Fifteen posts, 30 questions, of which these are the last one and two, respectively. We may have a winner already set, though if Sknut can get in there and score two, that'll force a tiebreaker. (I'll randomize other people with tied scores, but not for the win. If the top two are tied, we'll need a tiebreaker.)
When we're done, I'll make a post that shows all the potential prizes and we'll have a draft. There are only six people who have garnered points, but I have to reconfirm with TAS and Sarah Connors that there haven't been any silent donors. Whether they get anything right or not, they earned their prizes (and I'll let people sign up at the draft if they want to take part, though they go after our participants). This will likely appear next week as I get my ducks in order.
The draft order will go simply from 1-6+, then repeat. I'm thinking at the moment that people will each take five picks. It'll depend on whether the draft is moving smoothly (if someone doesn't show it'll really drag out) and whether I can come up with a good idea for what to do with the extra stuff.
When I first came to PPP many, many moons ago, I did a number of trivia posts. Trivia in the age of google is tricky. Trivia in the age of hockey-reference.com's query tool is nigh-on impossible. I don't think a single question survived the first hour. That's how much hockey information has appeared just in the last little while. It's great for researching, lousy for trivia.
Note that if we do need a tie-breaker question, it will be completely un-googleable. It is not on the net. It is not on youtube (which is the net, sure, but bear with me). The only way to know it immediately will be to have been sitting next to me in 1984 and noticing it. And nobody was. So there.
Now, I admit that I hoped at the outset for a larger turnout, but I'm happy with the people that did and I think we've had some fun. Again, our two runners still need sponsors and if you want to help them and get a little parcel in the mail at the same time, donate $2.50 to each of the following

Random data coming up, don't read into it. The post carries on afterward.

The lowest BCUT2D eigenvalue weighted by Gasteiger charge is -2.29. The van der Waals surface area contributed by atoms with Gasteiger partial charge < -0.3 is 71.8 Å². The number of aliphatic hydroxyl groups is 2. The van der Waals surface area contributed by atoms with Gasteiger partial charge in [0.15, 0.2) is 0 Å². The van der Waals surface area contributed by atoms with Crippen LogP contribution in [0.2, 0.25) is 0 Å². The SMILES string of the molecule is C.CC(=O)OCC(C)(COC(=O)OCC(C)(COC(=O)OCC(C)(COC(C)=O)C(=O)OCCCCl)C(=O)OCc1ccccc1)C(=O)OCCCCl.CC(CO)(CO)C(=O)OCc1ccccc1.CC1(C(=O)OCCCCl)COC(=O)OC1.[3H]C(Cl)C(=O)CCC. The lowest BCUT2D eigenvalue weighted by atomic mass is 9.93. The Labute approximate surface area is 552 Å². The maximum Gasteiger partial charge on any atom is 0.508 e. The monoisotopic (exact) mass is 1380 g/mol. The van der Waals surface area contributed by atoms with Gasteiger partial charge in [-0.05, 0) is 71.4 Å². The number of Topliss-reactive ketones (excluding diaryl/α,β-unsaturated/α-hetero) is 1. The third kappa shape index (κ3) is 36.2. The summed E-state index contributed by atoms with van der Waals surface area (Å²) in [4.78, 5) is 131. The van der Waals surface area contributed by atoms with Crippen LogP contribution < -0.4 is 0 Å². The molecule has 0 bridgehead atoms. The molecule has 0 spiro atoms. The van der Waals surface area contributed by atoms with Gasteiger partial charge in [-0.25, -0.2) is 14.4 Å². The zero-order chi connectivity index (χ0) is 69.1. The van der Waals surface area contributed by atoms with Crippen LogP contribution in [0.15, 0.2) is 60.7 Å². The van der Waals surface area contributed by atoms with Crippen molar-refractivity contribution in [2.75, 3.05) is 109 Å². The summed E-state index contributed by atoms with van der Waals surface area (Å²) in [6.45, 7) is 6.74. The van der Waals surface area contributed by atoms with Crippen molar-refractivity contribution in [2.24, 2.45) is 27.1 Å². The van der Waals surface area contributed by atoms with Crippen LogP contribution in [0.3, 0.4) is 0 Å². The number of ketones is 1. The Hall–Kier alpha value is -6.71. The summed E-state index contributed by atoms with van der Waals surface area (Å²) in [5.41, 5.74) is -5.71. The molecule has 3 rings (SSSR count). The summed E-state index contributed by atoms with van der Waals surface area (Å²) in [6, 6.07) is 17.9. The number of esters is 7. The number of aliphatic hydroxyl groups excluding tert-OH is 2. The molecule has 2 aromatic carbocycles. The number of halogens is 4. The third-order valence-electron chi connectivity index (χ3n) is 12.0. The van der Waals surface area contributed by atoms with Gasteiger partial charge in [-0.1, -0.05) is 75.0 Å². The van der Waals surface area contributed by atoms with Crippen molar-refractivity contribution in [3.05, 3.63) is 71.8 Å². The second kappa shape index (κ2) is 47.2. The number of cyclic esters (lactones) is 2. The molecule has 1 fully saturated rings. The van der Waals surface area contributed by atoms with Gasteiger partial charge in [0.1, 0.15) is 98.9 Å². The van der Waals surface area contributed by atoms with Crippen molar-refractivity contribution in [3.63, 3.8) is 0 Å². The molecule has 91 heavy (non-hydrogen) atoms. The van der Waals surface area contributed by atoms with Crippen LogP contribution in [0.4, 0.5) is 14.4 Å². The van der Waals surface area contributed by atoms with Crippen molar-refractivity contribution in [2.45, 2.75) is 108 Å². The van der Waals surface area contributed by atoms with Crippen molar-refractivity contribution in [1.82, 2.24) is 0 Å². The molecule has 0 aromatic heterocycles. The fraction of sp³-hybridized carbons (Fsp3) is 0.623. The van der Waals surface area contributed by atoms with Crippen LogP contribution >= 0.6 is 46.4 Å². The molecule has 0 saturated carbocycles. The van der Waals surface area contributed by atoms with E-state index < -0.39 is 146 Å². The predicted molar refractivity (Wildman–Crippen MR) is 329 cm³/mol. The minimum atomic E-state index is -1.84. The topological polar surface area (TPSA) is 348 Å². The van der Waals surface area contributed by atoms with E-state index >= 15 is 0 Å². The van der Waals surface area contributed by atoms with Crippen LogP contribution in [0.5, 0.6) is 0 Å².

Laura/The Active Stick
and then drop me an email with your address (1967ers at gmail dot com) so I can mail things out correctly when all is said and done.
Given that it's the last day, we'll put a couple people I'd been avoiding for petty playoff-ish reasons. These are the oldest remaining card in the pile and the biggest name outstanding from the Habs.
One benefit of doing this is that I don't have to explain to anyone who Guy Lafleur was. This saves time and lets the post get up that much faster. This card is from the 1973-74 OPC set, notorious for dodgy cardboard and finicky borders.
Guy was entering his third season here and at this point in his career, the jury was still out on him. Marcel Dionne was looking like the better pick and he was in Detroit. Guy was scoring, but not at anything like the pace expected. He would have another year to wait before exploding into the player everyone saw in junior.
Imagine Guy Lafleur being described as a PP specialist....
Each card that year was released in a light and dark back variation. This is the dark back. They're generally considered tougher to find in good shape.
Don McKenney, certainly in comparison to Lafleur, is a name that most won't know primarily because he didn't play his best years for Montreal, Toronto or Detroit - at least not for the majority of his career. He was an excellent player, though - a smooth centre who was a virtual lock for 20-plus goals and was top-ten in scoring each year between 1956-57 and 1959-60. He led the NHL in assists in 1959-60 and won the Byng for his efforts.
In 1963-64, he was the other player traded to the Leafs with Andy Bathgate. Mostly forgotten, he was excellent, delivering a point-per-game in both the regular season (15-9-6-15) and playoffs (12-4-8-12). Unfortunately, he blew his shoulder apart in Game 5 of the Final and really was never right again. He only scored 16 more NHL goals, though did put together some decent minor league seasons through 1969-70.
The 1957-58 Topps set was the first they ever made that was to the modern standard size. It was printed in the US and distributed in Canada through OPC.
29. Who was the first European-trained player to have a 100-point NHL season?
30. What was special about Wilf Paiement's second goal of the 1980-81 season? (Hint: it's not that it was an empty-netter and there is only one acceptable answer.)
Grabovski's better than you think - 13
Sknut - 11
Joanie loves Chachi - 2
Death_By_Leafs - 2
Cornelius Hardenbergh -2
Learn2Leaf - 1